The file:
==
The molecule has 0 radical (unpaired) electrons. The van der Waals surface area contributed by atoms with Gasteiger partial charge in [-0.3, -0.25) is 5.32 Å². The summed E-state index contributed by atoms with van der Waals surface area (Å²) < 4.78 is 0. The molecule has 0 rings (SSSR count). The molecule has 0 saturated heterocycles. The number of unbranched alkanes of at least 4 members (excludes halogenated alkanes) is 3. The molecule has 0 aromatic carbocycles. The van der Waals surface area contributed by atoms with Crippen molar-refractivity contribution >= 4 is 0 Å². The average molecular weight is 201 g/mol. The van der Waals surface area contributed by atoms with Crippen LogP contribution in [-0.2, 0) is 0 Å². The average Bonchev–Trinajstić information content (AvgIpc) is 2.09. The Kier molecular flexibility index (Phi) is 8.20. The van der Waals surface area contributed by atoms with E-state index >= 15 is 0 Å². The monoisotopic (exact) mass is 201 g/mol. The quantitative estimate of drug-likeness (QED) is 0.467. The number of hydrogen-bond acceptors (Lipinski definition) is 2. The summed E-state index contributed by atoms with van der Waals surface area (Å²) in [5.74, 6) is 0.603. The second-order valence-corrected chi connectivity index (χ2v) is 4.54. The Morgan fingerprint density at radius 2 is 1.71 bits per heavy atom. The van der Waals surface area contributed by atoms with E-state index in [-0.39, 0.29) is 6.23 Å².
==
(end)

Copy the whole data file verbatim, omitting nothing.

The molecule has 0 radical (unpaired) electrons. The van der Waals surface area contributed by atoms with Gasteiger partial charge in [-0.3, -0.25) is 5.32 Å². The summed E-state index contributed by atoms with van der Waals surface area (Å²) < 4.78 is 0. The molecule has 0 rings (SSSR count). The molecule has 0 saturated heterocycles. The number of unbranched alkanes of at least 4 members (excludes halogenated alkanes) is 3. The molecule has 0 aromatic carbocycles. The van der Waals surface area contributed by atoms with Crippen molar-refractivity contribution >= 4 is 0 Å². The average molecular weight is 201 g/mol. The van der Waals surface area contributed by atoms with Crippen LogP contribution in [-0.2, 0) is 0 Å². The average Bonchev–Trinajstić information content (AvgIpc) is 2.09. The Kier molecular flexibility index (Phi) is 8.20. The van der Waals surface area contributed by atoms with E-state index >= 15 is 0 Å². The monoisotopic (exact) mass is 201 g/mol. The quantitative estimate of drug-likeness (QED) is 0.467. The number of hydrogen-bond acceptors (Lipinski definition) is 2. The summed E-state index contributed by atoms with van der Waals surface area (Å²) in [5.74, 6) is 0.603. The second-order valence-corrected chi connectivity index (χ2v) is 4.54. The Morgan fingerprint density at radius 2 is 1.71 bits per heavy atom. The van der Waals surface area contributed by atoms with E-state index in [-0.39, 0.29) is 6.23 Å².